We are a community of communities.
Only as strong as our partners, members, projects, and contributors.


It’s the DNA from our central projects—full-scale software we own and oversee development of—that gave rise to the idea of the Open Home Foundation in the first place. These are our headline efforts. But also, just the beginning.

Home Assistant

Home Assistant is an open-source, home automation platform that puts local control and privacy first. It is powered by a worldwide community of tinkerers and DIY enthusiasts, and exists to put users in control of their homes, their data, and their personal well-being.


ESPHome is a system to control ESP8266, ESP32, and other microcontrollers to empower makers to repurpose or create custom smart home devices. It’s based on simple, yet powerful low-code configuration files, and is compatible with Home Assistant and other home automation systems. It also works as a standalone system.


These are external member projects the Open Home Foundation collaborates on—but doesn’t own. We love what their teams are doing, and think their success is critically important to promoting privacy, choice, and sustainability in the smart home space. Our main requirement is that they remain open to everyone. Not just us.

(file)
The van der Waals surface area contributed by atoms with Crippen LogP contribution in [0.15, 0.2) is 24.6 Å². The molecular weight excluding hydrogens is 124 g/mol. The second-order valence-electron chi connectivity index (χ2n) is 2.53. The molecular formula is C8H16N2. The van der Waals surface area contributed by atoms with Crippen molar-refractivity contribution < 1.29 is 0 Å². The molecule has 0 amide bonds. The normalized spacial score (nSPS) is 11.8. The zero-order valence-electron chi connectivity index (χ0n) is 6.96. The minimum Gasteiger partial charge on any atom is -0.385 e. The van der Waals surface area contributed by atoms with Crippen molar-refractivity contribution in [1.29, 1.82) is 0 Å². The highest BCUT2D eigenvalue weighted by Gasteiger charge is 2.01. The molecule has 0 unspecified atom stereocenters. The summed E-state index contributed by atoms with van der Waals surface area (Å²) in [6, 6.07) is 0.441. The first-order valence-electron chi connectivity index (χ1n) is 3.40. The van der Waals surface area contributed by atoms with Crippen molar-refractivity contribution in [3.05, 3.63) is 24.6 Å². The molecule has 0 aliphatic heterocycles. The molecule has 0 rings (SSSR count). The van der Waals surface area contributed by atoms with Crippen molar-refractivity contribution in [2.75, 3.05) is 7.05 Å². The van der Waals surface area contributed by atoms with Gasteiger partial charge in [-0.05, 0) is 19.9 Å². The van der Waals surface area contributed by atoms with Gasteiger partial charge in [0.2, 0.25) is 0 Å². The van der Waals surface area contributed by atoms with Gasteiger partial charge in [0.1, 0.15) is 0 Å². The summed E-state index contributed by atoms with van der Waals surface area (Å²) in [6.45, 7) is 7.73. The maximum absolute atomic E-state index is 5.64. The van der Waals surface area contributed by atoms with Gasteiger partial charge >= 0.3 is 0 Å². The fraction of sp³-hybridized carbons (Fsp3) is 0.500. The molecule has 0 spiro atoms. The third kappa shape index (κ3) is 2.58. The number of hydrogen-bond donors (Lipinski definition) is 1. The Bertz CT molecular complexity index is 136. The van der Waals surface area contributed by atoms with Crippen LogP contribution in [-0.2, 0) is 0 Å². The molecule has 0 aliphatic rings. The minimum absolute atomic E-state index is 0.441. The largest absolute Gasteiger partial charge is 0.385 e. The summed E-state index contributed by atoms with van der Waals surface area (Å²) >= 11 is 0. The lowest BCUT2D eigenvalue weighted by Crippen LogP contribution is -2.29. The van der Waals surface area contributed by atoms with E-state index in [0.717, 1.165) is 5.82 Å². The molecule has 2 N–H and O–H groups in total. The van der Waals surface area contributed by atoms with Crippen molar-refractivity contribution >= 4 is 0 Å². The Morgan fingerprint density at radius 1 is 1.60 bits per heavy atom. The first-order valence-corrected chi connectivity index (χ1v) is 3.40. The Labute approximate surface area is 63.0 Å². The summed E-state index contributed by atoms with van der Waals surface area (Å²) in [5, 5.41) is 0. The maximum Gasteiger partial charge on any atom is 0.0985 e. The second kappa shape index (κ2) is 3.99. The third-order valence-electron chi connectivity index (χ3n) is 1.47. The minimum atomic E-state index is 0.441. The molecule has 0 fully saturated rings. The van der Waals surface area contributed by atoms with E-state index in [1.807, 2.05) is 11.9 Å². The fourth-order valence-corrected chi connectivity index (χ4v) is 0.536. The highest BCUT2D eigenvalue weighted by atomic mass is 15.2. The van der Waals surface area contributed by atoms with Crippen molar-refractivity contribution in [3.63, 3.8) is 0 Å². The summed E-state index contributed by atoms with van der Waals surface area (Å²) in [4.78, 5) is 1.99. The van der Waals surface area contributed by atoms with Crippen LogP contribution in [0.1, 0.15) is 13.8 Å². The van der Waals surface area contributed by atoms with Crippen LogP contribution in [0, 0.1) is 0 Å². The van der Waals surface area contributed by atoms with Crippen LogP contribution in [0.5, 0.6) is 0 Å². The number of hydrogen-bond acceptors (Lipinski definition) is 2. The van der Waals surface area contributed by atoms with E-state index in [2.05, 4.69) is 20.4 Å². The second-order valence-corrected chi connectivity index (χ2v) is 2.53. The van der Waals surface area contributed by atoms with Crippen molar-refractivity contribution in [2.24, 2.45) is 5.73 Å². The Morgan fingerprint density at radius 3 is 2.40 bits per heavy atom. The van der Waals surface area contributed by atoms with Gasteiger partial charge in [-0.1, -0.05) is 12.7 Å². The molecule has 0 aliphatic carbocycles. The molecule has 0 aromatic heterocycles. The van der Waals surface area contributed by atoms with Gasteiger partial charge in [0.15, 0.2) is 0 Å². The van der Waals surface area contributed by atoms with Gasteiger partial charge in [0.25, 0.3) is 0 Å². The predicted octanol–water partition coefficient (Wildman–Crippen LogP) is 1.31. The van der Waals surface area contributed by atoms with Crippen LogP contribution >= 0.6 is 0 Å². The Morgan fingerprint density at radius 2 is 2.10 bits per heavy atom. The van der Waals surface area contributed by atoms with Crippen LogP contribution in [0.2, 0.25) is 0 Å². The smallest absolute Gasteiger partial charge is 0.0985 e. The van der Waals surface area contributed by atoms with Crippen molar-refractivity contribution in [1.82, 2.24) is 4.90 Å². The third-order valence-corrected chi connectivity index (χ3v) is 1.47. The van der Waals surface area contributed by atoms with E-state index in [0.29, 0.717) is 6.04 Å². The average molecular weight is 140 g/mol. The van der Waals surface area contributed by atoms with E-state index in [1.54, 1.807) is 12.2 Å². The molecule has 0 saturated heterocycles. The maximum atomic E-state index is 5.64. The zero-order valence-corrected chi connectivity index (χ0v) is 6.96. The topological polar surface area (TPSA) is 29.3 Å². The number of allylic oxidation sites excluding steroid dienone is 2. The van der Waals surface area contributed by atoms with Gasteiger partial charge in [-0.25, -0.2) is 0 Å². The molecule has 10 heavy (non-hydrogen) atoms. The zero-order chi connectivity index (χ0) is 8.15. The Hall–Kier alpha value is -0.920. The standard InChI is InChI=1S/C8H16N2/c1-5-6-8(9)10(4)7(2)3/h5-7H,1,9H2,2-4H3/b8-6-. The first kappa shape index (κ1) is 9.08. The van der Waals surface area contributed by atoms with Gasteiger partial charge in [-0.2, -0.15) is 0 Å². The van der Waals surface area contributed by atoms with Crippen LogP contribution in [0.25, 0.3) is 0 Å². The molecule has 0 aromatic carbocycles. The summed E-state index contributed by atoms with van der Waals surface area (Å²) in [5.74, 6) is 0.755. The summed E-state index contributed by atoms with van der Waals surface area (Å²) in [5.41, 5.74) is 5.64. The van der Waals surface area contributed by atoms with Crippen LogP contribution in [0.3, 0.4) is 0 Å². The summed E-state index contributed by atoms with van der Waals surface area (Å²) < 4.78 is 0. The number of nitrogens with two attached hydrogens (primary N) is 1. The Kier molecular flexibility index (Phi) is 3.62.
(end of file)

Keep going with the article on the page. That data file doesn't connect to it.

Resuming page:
Rhasspy is an open-source, fully offline, private voice assistant. It can be used with many human languages, and works with numerous protocols and home automation platforms and services. Thanks to the Open Home Foundation, Michael Hansen, the creator of Rhasspy, can work on the project full time.

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WLED is an ESP-based webserver to control digital LEDs over Wi-Fi. It supports over a dozen light control interfaces, including standalone apps for Android and iOS. It is a feature-rich project, with a modern user interface, over-the-air updates, and support for addressable RGBW strips. The Open Home Foundation owns ESP Web Tools, with powers the WLED web installer, making the project more accessible for more people.

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Zigbee2MQTT is a bridge that allows you to control Zigbee devices without the vendor’s proprietary bridge or gateway. It is an open system that allows users to integrate devices with any smart home infrastructure they want, as long as it supports the lightweight MQTT messaging protocol.

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Z-Wave JS is an open-source Z-Wave device driver, supported by a small team of smart home enthusiasts. Thanks to resources directed to the project by the Open Home Foundation, Dominic Griesel is employed to work on Z-Wave JS on a full-time basis.

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